Polar bears are not really white. Their skin is actually closer to black. And their fur has no pigment at all; its white appearance is due to light refraction. Polar bear hide has evolved to function as a solar collector: the individual hair fibers are clear and hollow, and act like fiber optic tubes that trap sunlight and channel warmth to the bear’s heat-absorbing skin. When polar bears are forced to live in zoos south of their arctic habitats, algae begins to grow in their hollow hair, and their pelt takes on a decidedly non-aesthetic yellowish brown color. During peak visitor season, zookeepers have been known to spray the bears with bleach because nobody wants to see a less-than-white polar bear.
I have compared our civilized situation to that of confined animals on display in a strange sort of zoo where we act as both captive and keeper. Like the discolored captive polar bear, we are forced to accommodate an unnatural habitat and are disfigured by the mismatch. And like the bear, our keepers—that is, you and I—resort to superficial methods for concealing the resulting ugliness. But the ugliness is just a symptom, of course. The real problem, for us and for the bear, is captivity.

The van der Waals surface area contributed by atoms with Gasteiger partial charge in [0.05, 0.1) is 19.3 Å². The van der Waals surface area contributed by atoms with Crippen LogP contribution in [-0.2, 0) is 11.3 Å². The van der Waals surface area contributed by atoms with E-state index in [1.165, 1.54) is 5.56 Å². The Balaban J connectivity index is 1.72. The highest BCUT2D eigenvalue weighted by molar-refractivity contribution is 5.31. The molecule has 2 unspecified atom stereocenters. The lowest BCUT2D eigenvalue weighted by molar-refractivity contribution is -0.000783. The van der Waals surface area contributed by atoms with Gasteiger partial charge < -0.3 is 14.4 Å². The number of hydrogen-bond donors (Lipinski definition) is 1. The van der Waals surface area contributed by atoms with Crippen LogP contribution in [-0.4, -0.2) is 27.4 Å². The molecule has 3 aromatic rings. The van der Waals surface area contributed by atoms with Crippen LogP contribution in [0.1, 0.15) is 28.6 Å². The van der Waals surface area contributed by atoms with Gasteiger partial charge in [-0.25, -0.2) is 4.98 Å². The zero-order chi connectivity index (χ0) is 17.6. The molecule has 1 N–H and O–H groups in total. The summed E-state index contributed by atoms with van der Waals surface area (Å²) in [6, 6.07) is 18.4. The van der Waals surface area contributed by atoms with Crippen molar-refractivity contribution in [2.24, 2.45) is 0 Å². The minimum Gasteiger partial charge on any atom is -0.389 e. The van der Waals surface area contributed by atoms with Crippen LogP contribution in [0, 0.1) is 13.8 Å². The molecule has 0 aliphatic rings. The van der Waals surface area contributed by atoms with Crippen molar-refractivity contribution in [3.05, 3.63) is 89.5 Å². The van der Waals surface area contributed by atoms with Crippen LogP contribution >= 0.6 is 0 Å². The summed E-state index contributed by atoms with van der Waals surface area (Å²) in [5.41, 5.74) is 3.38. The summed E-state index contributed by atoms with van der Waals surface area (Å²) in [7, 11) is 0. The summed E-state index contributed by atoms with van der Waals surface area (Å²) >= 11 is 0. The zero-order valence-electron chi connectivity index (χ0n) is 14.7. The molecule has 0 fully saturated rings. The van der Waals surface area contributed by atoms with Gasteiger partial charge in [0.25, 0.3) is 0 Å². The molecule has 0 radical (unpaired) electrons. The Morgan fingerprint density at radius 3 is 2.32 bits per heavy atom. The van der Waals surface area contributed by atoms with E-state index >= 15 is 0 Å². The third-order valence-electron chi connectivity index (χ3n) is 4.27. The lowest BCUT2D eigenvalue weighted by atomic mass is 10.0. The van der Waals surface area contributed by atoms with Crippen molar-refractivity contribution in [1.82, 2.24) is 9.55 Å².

But the zoo metaphor makes for a too rough analogy. For one thing, our enclosures are not limited to concrete walls and iron bars. Our enclosures are not mere physical structures designed to confine us to a circumscribed physical place. Instead they penetrate the very tissue of our thoughts and provide the psychological structure that frames our experience. Our enclosures appear absolute; there is no outside. Also, because we are ultimately our own keepers, our self-confinement needs continuous, moment by moment renewal. This is accomplished through a steady diet of anxiety and fear. Fear serves as an ever-present reminder to keep to our assigned place in the bureaucratic order, and anxiety becomes our mantra of impotence.
Both the fear and the anxiety are of our own design—we hold the keys to our cage. All we have to do is open the door and walk through. But first we have to find the door. And before we can do that we have to know that a door is possible, we have to recognize that there is a world outside after all.